As athletes from around the world prepare to face PyeongChang's freezing temperatures, they're aiming for victory — not for the money but for their countries and their dedication to their sports. But athletes aren't the only ones invested in Olympic outcomes. Their coaches are there every step of the way. So how much do Olympic coaches make?
Coaches' salaries typically vary based on the sports they coach and their qualifications. Cost of living is often taken into account, too, making location an occasional factor in determining a coach's salary. Nonetheless, Olympic coaches aren't exactly raking in heaps of money. As Sports Illustrated reported a few years ago, it can be difficult to assess how much American coaches make because their contracts aren't often released to the public, but it's still possible to come up with estimates.
Let's start by taking a look at gymnastics; it is one of the most popular Olympic sports, though we won't see any gymnasts at the 2018 Winter Olympics. According to The Houston Chronicle, the average annual salary of a gymnastics coach in 2013 was $32,000, although the job search engine site Simply Hired estimates that this number has since decreased to just above $27,000.
Simply Hired also indicated that this figure varied on location — in New York, gymnastics coaches made an average of $38,000 per year, while in North Carolina, that number dropped to below $29,000. As of 2016, The Houston Chronicle reported, coaches and scouts were earning a median annual salary of $31,450, with the top 10 percent making over $50,000, according to Simply Hired.
For sports that will be featured at the Winter Olympics, the average salary for coaches tends to be a bit higher. Salaries site Paysa indicates that figure skating coaches, for example, earn an average annual salary of around $50,000. Ice hockey coaches, meanwhile, tend to make a lot more money than many other winter sports coaches. The NHL usually sends its athletes to compete in the Winter Olympics, and the league's highest-paid coaches make millions of dollars per year. The NHL announced last year, however, that it would not be sending any of its players to the 2018 PyeongChang games, for fear of "disrupting the 2017-18 NHL season."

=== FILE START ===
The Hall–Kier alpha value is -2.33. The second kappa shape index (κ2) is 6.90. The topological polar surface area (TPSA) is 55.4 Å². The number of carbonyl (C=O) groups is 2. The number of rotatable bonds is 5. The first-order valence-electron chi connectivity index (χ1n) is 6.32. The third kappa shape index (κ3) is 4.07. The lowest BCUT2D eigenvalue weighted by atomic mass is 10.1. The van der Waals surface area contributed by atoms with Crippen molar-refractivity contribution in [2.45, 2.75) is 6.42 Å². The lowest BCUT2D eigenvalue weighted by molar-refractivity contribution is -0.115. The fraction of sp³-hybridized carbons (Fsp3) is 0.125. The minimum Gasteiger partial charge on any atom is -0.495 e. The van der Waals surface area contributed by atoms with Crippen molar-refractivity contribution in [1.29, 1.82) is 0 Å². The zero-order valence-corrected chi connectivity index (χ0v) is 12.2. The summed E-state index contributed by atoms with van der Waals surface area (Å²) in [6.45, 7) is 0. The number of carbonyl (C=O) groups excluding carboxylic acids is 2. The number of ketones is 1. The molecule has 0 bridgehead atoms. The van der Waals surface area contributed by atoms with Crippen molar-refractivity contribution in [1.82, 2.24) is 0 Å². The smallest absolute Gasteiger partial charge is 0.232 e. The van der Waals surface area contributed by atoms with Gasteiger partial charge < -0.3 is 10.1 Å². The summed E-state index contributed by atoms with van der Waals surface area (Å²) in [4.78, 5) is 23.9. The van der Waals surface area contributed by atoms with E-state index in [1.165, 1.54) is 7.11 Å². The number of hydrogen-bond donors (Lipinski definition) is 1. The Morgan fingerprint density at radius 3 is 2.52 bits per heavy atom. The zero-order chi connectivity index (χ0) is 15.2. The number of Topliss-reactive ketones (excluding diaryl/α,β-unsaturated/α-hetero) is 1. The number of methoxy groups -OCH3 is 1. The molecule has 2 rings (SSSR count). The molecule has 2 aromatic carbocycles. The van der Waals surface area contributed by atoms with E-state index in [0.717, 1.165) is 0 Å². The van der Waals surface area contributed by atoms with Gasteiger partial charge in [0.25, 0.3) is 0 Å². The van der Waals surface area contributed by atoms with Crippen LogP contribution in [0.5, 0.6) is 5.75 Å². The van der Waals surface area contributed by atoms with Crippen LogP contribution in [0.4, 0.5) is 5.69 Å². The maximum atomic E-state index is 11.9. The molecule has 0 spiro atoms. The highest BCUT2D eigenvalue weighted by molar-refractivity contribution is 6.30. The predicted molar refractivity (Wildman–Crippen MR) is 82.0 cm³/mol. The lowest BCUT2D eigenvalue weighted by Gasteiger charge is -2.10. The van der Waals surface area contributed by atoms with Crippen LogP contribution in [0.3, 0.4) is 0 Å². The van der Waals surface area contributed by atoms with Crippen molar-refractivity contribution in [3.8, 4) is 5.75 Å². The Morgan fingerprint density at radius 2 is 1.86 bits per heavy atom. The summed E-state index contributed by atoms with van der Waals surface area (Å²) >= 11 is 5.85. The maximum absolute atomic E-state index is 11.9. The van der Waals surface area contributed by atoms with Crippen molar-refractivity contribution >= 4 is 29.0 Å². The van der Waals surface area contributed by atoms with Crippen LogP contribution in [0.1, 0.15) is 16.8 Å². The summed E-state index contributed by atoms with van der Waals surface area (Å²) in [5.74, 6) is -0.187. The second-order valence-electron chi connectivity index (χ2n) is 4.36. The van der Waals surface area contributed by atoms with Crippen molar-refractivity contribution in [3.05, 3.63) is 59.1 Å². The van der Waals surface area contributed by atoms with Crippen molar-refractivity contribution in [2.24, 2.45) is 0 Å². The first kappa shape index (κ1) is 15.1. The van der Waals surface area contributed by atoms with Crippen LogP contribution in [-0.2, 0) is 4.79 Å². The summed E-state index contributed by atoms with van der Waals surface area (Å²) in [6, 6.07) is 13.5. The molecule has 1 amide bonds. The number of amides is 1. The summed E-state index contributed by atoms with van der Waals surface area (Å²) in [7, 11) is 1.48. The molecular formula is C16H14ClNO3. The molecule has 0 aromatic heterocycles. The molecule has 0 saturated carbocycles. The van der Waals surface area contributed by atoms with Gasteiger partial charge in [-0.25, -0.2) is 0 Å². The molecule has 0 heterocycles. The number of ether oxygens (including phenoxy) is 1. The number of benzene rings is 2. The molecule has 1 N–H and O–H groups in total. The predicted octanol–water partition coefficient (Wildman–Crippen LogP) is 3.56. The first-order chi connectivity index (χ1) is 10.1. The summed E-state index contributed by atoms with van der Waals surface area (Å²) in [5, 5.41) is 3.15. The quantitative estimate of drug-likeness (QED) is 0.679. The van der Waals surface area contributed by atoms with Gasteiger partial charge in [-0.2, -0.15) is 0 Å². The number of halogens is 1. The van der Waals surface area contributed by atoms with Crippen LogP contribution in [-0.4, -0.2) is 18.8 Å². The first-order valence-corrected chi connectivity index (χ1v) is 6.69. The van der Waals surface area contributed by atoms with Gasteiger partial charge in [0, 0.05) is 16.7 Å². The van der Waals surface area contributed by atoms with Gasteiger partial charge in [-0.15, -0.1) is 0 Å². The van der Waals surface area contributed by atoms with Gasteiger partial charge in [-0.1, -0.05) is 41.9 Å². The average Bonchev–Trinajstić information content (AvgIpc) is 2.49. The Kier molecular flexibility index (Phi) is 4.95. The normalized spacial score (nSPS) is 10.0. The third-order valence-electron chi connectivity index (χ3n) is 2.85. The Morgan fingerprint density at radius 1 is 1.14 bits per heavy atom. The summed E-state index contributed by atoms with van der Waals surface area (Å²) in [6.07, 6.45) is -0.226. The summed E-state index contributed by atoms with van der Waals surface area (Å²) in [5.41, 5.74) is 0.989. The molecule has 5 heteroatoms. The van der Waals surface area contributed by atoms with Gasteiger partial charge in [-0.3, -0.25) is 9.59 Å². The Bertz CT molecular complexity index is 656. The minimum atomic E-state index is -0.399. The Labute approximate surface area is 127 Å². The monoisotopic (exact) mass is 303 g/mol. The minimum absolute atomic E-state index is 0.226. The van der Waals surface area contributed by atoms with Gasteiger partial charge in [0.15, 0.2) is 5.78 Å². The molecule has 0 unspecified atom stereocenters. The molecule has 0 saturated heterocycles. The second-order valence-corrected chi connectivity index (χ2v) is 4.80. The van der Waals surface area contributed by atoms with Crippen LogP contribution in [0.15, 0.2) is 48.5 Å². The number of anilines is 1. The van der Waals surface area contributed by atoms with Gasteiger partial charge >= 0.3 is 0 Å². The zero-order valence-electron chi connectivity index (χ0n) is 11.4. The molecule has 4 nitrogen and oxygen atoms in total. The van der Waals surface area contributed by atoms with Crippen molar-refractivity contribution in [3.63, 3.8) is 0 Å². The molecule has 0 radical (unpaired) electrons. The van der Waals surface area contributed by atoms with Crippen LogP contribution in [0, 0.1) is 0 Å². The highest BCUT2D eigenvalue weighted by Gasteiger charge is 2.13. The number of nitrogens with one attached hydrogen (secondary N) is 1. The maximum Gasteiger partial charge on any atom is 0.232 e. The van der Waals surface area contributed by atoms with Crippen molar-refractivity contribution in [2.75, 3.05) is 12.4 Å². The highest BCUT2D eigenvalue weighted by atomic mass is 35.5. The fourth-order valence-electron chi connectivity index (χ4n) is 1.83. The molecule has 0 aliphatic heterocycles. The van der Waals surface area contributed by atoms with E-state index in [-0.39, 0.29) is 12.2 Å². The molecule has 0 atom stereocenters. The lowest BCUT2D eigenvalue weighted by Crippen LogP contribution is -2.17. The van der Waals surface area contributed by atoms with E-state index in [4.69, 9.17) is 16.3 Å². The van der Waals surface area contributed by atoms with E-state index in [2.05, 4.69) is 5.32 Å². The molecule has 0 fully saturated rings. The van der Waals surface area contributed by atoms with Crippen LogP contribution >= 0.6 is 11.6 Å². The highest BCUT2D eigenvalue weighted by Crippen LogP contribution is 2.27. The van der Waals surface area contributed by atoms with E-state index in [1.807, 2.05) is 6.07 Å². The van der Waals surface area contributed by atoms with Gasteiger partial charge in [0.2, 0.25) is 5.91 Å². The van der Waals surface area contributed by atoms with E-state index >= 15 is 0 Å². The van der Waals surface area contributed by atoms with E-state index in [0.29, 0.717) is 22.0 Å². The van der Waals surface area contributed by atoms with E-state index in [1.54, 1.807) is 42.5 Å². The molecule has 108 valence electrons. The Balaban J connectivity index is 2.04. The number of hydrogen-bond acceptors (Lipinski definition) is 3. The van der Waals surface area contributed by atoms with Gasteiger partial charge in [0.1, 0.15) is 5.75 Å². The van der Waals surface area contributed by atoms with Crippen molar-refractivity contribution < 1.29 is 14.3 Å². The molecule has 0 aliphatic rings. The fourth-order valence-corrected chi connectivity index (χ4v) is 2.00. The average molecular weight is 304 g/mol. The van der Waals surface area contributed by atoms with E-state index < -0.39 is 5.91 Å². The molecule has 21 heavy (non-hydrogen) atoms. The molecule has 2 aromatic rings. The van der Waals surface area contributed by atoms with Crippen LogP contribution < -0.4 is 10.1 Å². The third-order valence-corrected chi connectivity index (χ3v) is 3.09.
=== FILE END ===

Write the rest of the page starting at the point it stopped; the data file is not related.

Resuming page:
Although the International Olympic Committee does not pay athletes or coaches, governing bodies for different sports within the U.S. have in the past offered medal incentives — a financial reward for earning a gold, silver, or bronze medal at the Olympics. For example, ahead of the 2016 Summer Olympics in Rio, U.S.A. Shooting offered its national coaches up to $25,000 in rewards based on the number of medals won by their athletes. It is still unclear whether any sports' governing bodies plan to institute a similar reward ahead of this year's Winter Games.
Even if they're not expecting to make a lot of money, Olympic coaches are extremely valuable assets without whom athletes could not succeed. It's worth noting that until being chosen for the U.S. national team, Olympic athletes often have to pay their coaches themselves, as well as for their travel expenses. As a result, coaches aren't the only ones that have to worry about their finances. According to The Daily Beast, the families of many Olympic athletes — such as those of Gabby Douglas and Ryan Lochte — have experienced precarious financial conditions in order to fund their children's Olympic ventures.
Nonetheless, coaches and athletes continue to aim for trips to the Olympics; some get by with sponsorships or endorsements, while others choose this path because they love their sport enough to overlook the meager payoff.